This paper identifies why hypocrites lack the standing to blame others for certain wrongs. I first examine previous analyses of 'standing', and note these attempts all centre around the idea of entitlement. I then argue that thinking of standing to blame as a purely moral entitlement faces numerous problems. By examining how the concept of standing is used in other contexts, I argue that we should think of standing to blame in partly metaphysical terms. That is, we should think of (...)
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  12.  97
    Moral Hypocrisy and Acting for Reasons: How Moralizing Can Invite Self-Deception.Maureen Sie - 2015 - Ethical Theory and Moral Practice 18 (2):223-235.
    According to some, contemporary social psychology is aptly described as a study in moral hypocrisy. In this paper we argue that this is unfortunate when understood as establishing that we only care about appearing to act morally, not about true moral action. A philosophically more interesting interpretation of the “moral hypocrisy”-findings understands it to establish that we care so much about morality that it might lead to self-deception about the moral nature of our motives and/or misperceptions regarding what (...)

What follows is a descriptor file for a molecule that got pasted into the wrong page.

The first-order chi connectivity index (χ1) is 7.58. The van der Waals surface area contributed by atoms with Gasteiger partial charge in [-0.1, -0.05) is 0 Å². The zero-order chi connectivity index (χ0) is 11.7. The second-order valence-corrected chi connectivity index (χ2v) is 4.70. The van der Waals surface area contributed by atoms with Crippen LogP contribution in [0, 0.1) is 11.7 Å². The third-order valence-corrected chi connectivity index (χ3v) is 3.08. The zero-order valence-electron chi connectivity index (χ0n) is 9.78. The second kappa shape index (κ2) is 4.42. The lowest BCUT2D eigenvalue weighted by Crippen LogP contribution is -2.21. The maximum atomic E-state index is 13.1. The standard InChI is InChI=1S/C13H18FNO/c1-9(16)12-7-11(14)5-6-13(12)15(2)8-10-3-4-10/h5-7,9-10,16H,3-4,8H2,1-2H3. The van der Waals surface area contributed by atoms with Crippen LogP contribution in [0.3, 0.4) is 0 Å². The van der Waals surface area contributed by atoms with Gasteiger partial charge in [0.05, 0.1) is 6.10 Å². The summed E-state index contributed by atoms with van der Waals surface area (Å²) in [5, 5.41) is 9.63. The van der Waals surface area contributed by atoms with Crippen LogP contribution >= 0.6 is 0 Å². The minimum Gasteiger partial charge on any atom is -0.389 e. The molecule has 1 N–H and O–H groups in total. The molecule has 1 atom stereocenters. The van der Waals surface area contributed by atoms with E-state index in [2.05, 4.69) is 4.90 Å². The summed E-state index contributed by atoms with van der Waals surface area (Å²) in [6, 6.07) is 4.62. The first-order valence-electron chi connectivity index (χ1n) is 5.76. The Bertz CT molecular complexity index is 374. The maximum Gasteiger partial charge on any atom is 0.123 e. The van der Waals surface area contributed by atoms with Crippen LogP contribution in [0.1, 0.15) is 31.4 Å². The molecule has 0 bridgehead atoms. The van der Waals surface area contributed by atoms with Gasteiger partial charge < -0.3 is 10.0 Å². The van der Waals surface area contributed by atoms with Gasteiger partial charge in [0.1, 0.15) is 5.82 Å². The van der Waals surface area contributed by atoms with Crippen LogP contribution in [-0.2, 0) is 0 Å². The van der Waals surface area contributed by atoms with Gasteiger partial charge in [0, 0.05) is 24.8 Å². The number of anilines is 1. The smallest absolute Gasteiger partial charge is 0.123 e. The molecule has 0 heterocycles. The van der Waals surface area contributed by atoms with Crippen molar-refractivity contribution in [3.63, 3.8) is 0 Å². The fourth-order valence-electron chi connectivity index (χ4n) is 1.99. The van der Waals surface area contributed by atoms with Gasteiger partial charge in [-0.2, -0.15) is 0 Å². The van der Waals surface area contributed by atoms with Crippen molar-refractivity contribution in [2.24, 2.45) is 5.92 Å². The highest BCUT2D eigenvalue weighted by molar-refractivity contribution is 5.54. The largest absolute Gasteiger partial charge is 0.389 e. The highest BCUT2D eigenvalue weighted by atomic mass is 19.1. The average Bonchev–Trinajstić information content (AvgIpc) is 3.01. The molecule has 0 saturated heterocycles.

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  13.  11
    Hypocrisy is Vicious, Value-Expressing Inconsistency.Benjamin Rossi - 2021 - The Journal of Ethics 25 (1):57-80.
    Hypocrisy is a ubiquitous feature of moral and political life, and accusations of hypocrisy a ubiquitous feature of moral and political discourse. Yet it has been curiously under-theorized in analytic philosophy. Fortunately, the last decade has seen a boomlet of articles that address hypocrisy in order to explain and justify conditions on the so-called “standing” to blame. Nevertheless, much of this more recent literature does not adequately address the question, “what is hypocrisy?” In this paper, I (...)